This is another book that I’ve already seen the movie of before reading it, before I even knew it was an adaptation, before I even knew there was a book. The more I read, the more I worried I was going to be left unsatisfied by it because it was exactly like the movie. The adaptation had been very faithful to the text. Usually that’s a good thing. But because I was reading the book after having seen the movie, I was looking for the differences, the details that can’t be replicated or demonstrated on film. I wanted a different experience, not the same one I had while watching the movie.
I got that and so much more. It’s not a perfect novel (it could be called slow) but it is so close that I can’t give it anything other than 5 stars, which anyone who reads my reviews and ratings will know is not something I do often. I’m a hard marker but this is a great book. This is a book that should be and will be read for decades to come. This is a book that should also be used as a teaching tool for all others wanting to write a book.
Smilla, the main character, is half Greenlander, half Dane. After the disappearance (and presumed death) at sea of her Greenlandic mother, who was a traditional hunter and lived a nomadic life with her children, Smilla is taken by her father to Denmark where she struggles to adapt. She runs away several times, making it back to Greenland twice, but always her father finds her and brings her “home”.
The story begins when a young boy living in the same apartment building as Smilla, who is now 37, jumps to his death from the roof of a local Copenhagen warehouse. The official explanation is that he fell while playing. But Smilla knows he would never have been playing on the roof. He was afraid of heights. And she also knows snow (hence the title). The tracks in the snow lead straight off. No child plays by running in a straight line, she reasons. The only reason he would have been up there was if he was being pursued by something or someone he feared more than his fear of heights. And Smilla can’t rest until she knows why the child was driven to his death.
The writing is languid and the pace is unhurried. Though the book is described in some places as a thriller, I think the pace is too slow for that description. Instead, it’s more of a mystery, not just the mystery of why the boy died but also the mystery of why Smilla is so determined to unravel it. Smilla as a character is revealed just as slowly as the pace, like an onion’s layers being peeled back with breaks in between to wipe the tears from your face and steel yourself to deal with the next layer.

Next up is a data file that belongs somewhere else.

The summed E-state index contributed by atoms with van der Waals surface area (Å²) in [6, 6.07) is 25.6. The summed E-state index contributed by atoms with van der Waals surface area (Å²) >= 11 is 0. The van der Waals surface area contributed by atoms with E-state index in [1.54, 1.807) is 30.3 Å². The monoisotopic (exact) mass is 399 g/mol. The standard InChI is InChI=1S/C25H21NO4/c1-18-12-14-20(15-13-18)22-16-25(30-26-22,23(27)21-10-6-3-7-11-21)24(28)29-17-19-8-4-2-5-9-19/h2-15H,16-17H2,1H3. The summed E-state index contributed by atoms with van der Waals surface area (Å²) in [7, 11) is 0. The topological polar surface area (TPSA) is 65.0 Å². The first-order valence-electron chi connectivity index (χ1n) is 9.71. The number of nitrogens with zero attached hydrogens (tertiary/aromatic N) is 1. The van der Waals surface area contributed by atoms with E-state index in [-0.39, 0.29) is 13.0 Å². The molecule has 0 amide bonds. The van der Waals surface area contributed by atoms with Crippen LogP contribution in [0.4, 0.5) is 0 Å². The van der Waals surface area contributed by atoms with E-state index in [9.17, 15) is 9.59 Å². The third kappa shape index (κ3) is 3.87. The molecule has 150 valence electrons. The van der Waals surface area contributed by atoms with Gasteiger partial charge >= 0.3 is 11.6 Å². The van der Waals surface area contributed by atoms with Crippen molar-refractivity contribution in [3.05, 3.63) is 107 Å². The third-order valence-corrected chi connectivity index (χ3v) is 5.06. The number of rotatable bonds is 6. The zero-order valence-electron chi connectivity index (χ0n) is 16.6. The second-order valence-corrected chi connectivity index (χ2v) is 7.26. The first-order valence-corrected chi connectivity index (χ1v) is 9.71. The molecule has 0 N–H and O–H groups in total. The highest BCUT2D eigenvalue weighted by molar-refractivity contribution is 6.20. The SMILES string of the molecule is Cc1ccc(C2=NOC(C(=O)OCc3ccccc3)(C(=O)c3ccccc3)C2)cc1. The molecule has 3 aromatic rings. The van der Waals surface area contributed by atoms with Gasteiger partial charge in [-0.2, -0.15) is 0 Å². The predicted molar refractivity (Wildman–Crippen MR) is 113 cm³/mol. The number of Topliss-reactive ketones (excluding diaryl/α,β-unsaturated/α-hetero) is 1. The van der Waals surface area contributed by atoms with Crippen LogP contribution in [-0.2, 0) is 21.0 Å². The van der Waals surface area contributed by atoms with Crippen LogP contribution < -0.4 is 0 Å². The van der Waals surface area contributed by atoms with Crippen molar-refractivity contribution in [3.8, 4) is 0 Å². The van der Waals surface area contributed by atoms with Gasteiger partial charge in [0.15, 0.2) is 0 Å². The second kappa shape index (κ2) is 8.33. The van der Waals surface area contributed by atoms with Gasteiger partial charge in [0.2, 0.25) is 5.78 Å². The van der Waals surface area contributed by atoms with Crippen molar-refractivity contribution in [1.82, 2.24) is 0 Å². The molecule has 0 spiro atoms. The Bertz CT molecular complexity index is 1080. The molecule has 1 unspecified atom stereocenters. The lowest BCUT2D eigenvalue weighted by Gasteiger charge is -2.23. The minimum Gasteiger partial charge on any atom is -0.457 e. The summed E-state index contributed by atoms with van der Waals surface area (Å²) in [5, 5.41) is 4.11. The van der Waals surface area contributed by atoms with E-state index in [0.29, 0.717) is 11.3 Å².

One of the great triumphs of the book is the sense of Greenland, the knowledge of Greenland, the impression of what it is to be a Greenlander that seeps from every page. Having read Burial Rites by Hannah Kent not that long ago, which is set in Iceland, I realise that what Peter Høeg has achieved here is what Hannah Kent was trying – and failed – to achieve: to establish a sense of place on the page. The only things I really knew about Iceland and Greenland before was their oxymoronic names because, as the saying goes, Iceland is green and Greenland is icy. Now, because of this book, Greenland is fixed in my mind so vividly despite the fact that I’ve never been there. Iceland, despite having read Hannah Kent’s book, remains unknown.
I read the English translation and in some places the writing feels stiltedly formal but after a while it feels like the style of the writing rather than a flaw. It contributes beautifully to the fact that Smilla is a hard character to know.
There are some convolutions in the plot and Smilla always seems to be able to find someone in her life who just happens to know or know of the key players in the mystery and provide important insights. And quite a lot she is able to progress through the story simply because those pulling the strings allow it without any particularly logical reasons. The ending also consists of the villain capturing our hero and explaining all the parts of the mystery that she wasn’t able to learn for herself, instead of refusing to and killing the hero, thus leaving himself open to being thwarted.
But the final paragraph of the book is perhaps the best final paragraph of any book I have ever read. As a writer who struggles with writing endings, I am envious. In fact, it’s an ending that could have been tacked on to the end of many, many books, if any of the authors had thought to write it. I’m going to quote it here in its entirety because it doesn’t give anything away but I hope it intrigues and makes others want to read the book if they haven’t already, just to get to that last paragraph and let it blow their mind the way it did mine.
“Tell us, they’ll come and say to me. So we may understand and close the case. They’re wrong. It’s only what you do not understand that you can come to a conclusion about. There will be no conclusion.”
Pow! Straight between the eyes!
Read this book and judge all other Scandinavian fiction by it. In a word, in all senses of the word, imperative.
*First published on Goodreads 9 February 2016